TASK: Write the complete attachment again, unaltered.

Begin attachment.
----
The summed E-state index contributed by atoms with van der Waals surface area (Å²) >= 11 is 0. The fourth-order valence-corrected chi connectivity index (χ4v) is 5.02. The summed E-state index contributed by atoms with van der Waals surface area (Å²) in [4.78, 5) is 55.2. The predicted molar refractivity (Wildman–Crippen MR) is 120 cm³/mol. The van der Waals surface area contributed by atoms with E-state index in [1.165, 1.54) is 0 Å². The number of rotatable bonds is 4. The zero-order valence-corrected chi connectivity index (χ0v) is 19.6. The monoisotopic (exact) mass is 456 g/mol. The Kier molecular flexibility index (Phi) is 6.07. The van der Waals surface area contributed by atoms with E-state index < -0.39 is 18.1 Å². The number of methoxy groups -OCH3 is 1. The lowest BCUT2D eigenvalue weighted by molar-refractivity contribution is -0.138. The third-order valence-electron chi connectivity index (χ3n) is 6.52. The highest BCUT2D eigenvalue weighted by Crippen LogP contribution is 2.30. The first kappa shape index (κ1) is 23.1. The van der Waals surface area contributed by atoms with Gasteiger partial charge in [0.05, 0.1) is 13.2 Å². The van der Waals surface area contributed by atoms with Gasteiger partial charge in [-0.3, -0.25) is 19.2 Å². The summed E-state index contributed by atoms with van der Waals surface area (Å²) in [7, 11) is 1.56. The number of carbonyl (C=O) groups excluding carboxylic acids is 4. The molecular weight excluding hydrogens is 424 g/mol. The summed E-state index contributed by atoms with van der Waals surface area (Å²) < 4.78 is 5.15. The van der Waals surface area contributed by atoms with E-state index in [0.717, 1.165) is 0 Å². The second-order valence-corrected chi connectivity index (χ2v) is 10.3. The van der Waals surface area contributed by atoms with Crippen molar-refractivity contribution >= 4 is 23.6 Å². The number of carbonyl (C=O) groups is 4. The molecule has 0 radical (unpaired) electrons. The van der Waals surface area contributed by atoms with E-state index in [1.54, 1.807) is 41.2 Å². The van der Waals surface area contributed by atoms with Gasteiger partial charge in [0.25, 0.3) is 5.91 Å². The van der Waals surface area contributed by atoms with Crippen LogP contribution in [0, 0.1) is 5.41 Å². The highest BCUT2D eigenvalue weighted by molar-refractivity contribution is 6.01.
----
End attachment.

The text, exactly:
The summed E-state index contributed by atoms with van der Waals surface area (Å²) >= 11 is 0. The fourth-order valence-corrected chi connectivity index (χ4v) is 5.02. The summed E-state index contributed by atoms with van der Waals surface area (Å²) in [4.78, 5) is 55.2. The predicted molar refractivity (Wildman–Crippen MR) is 120 cm³/mol. The van der Waals surface area contributed by atoms with E-state index in [1.165, 1.54) is 0 Å². The number of rotatable bonds is 4. The zero-order valence-corrected chi connectivity index (χ0v) is 19.6. The monoisotopic (exact) mass is 456 g/mol. The Kier molecular flexibility index (Phi) is 6.07. The van der Waals surface area contributed by atoms with E-state index < -0.39 is 18.1 Å². The number of methoxy groups -OCH3 is 1. The lowest BCUT2D eigenvalue weighted by molar-refractivity contribution is -0.138. The third-order valence-electron chi connectivity index (χ3n) is 6.52. The highest BCUT2D eigenvalue weighted by Crippen LogP contribution is 2.30. The first kappa shape index (κ1) is 23.1. The van der Waals surface area contributed by atoms with Gasteiger partial charge in [0.05, 0.1) is 13.2 Å². The van der Waals surface area contributed by atoms with Gasteiger partial charge in [-0.3, -0.25) is 19.2 Å². The summed E-state index contributed by atoms with van der Waals surface area (Å²) in [7, 11) is 1.56. The number of carbonyl (C=O) groups excluding carboxylic acids is 4. The molecular weight excluding hydrogens is 424 g/mol. The summed E-state index contributed by atoms with van der Waals surface area (Å²) < 4.78 is 5.15. The van der Waals surface area contributed by atoms with E-state index in [0.717, 1.165) is 0 Å². The second-order valence-corrected chi connectivity index (χ2v) is 10.3. The van der Waals surface area contributed by atoms with Crippen molar-refractivity contribution >= 4 is 23.6 Å². The number of carbonyl (C=O) groups is 4. The molecule has 0 radical (unpaired) electrons. The van der Waals surface area contributed by atoms with E-state index in [1.54, 1.807) is 41.2 Å². The van der Waals surface area contributed by atoms with Gasteiger partial charge in [0.25, 0.3) is 5.91 Å². The van der Waals surface area contributed by atoms with Crippen LogP contribution in [0, 0.1) is 5.41 Å². The highest BCUT2D eigenvalue weighted by molar-refractivity contribution is 6.01.